LicencePoolDeliveryMechanism is a three-way join table: a record of a promise by a vendor (identified by a DataSource) to deliver copies of a book (identified by an Identifier) in a specific format (identified by a DeliveryMechanism).


A RightsStatus represents the terms under which a book is being made available to patrons. The most common varieties of RightsStatus are 1) in copyright, 2) public domain, and 3) a Creative Commons license. "In copyright" implies that a book is being made available to patrons by virtue of a licensing agreement between the library and the vendor. The other RightsStatus values imply that a book is being made available to library patrons on the same terms as it would be to the general public.


Patrons may lodge one or more Complaints against a specific LicensePool. Complaints indicate problems with specific books. For example, a Patron can lodge a Complaint stating that a book is incorrectly categorized or described, or that there is a problem with checking it out, reading, or returning it.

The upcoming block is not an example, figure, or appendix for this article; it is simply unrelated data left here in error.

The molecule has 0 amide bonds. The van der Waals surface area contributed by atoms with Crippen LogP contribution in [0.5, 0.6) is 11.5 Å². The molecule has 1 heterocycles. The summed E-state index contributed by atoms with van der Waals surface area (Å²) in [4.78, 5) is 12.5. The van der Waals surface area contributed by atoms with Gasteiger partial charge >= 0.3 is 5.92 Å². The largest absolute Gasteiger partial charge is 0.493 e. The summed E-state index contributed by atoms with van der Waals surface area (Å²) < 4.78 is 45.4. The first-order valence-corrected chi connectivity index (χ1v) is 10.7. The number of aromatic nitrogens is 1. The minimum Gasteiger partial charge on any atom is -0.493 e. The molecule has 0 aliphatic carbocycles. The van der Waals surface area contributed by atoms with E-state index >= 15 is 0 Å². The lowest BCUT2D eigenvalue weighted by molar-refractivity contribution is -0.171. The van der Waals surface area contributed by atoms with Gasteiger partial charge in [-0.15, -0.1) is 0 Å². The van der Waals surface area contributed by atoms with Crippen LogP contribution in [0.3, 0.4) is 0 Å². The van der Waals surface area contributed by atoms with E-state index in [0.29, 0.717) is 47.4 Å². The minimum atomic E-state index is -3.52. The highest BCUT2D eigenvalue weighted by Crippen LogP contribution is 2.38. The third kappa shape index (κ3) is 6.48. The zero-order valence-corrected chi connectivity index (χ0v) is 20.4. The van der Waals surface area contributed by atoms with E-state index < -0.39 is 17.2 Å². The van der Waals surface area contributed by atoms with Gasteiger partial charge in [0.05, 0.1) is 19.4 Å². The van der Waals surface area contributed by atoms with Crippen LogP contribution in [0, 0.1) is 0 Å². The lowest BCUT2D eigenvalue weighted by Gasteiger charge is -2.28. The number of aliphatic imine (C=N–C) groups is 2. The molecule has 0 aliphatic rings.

A CirculationEvent is a record of something happening to a LicensePool. A CirculationEvent happens when an event takes place within the circulation manager (e.g. a work is checked out or placed on hold), or when we notice that an event happened on the distributor's side (such as licenses for a book being added or removed), or when a client app (i.e. a book having been opened).

CirculationEvents are aggregated and used to create library analytics.


A Work represents a book in general, as opposed to one specific edition of a book, or a specific licensing agreement to deliver copies of a book.

A Work:

  • May have copies scattered across many LicensePools
  • May have many Editions, but derives its presentation metadata from one particular Edition, which is known as its “presentation edition.” This special Edition represents the best available bibliographic metadata for the book.
  • Stores information that has been aggregated from multiple sources and summarized: